Digestion begins in the mouth. After chewing, the food bolus travels down the espohagus (long blue tube) and enters the stomach (kidney bean shaped blue pouch under the breasts)
In the stomach, food continues to be broken down by digestive juices. When it leaves the stomach, ideally, food is liquified and considered “chyme” as it enters the small intestine.
Chyme travels into the large intestine. Water is reabsorbed through the colon wall. Bacteria continue to break down food particles and form stool that is excreted through the anus.
Think about your diet.
Are you eating anything new? Is there anything different about when, where or how you eat? Sometimes a new food or a food cooked in a different way can be the culprit. If you normally sit to eat and find symptoms happen when you’re eating on the go or when you’re rushing, then you can likely make simple modifications and ease your symptoms.
Get to know your response.
Do you know how you feel after you eat eggs? How about caffeine, gluten, dairy, sugar, etc? Do certain foods increase your bloating response? Do certain foods increase constipation? Are your symptoms different at various times of the month (hormonal cycles, moon phases, deadlines, etc)? By recording your symptoms along with your intake (food, drink, stress, work, exercise, etc) and output (bowel movements, emotions, energy level, etc) you can begin to assess your body’s response. You can use a notebook or use a form like this one that I use in my practice.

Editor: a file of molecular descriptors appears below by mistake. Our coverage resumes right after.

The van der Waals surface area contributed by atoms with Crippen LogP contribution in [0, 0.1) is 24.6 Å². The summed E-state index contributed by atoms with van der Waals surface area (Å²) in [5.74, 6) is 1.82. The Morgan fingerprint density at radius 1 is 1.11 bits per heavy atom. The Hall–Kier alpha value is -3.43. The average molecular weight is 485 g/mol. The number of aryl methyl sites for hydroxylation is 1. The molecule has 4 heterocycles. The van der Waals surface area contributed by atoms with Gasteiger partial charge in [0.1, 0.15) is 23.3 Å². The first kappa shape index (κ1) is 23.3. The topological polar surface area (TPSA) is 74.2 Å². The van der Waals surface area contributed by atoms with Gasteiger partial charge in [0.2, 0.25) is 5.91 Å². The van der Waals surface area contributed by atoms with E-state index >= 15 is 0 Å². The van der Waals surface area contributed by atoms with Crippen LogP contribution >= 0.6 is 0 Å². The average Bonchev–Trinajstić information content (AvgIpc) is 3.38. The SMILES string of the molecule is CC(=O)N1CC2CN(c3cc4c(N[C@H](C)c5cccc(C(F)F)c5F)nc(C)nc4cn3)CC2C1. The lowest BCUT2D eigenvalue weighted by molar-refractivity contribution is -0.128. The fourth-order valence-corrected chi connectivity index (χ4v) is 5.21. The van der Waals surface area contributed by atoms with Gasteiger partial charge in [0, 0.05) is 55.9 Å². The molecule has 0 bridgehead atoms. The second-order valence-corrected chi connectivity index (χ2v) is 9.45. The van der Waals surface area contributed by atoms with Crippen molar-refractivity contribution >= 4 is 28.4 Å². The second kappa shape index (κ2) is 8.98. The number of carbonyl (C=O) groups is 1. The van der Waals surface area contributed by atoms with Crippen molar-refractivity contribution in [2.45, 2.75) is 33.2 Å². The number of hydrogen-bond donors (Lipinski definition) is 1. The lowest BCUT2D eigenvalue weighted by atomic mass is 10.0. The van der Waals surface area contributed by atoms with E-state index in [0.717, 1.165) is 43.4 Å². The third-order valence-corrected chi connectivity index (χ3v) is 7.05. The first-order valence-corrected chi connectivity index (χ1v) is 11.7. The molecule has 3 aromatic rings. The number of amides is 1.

Whether you figure out what’s causing your bloat or need to take the next step and see your doctor, 5-10 days of journaling can provide some insight for your clinician.
If your bloating doesn’t ease after some simple shifts then you may want to seek the support of your doctor. A general practitioner can assess your overall health and guide you to a specialist if needed.
Tips for Relieving Bloat
If you’re tired of being bloated all the time, here are a few things that may help:
Chew — Chewing food until it’s liquid is needed for proper digestion. Chew smoothies and soups so your stomach gets the signal that food is coming and so digestive juices are stimulated. Simply slowing down and chewing can drastically help digestion!
Sip still water – Still water (rather than carbonated) may relieve bloat. Avoid drinking too much with meals. Instead, sip during meals.
Get regular exercise – Walking is one of the best exercises to help relieve bloating, but there are also some yoga poses that can be great. Child’s pose, gentle torso twists, etc.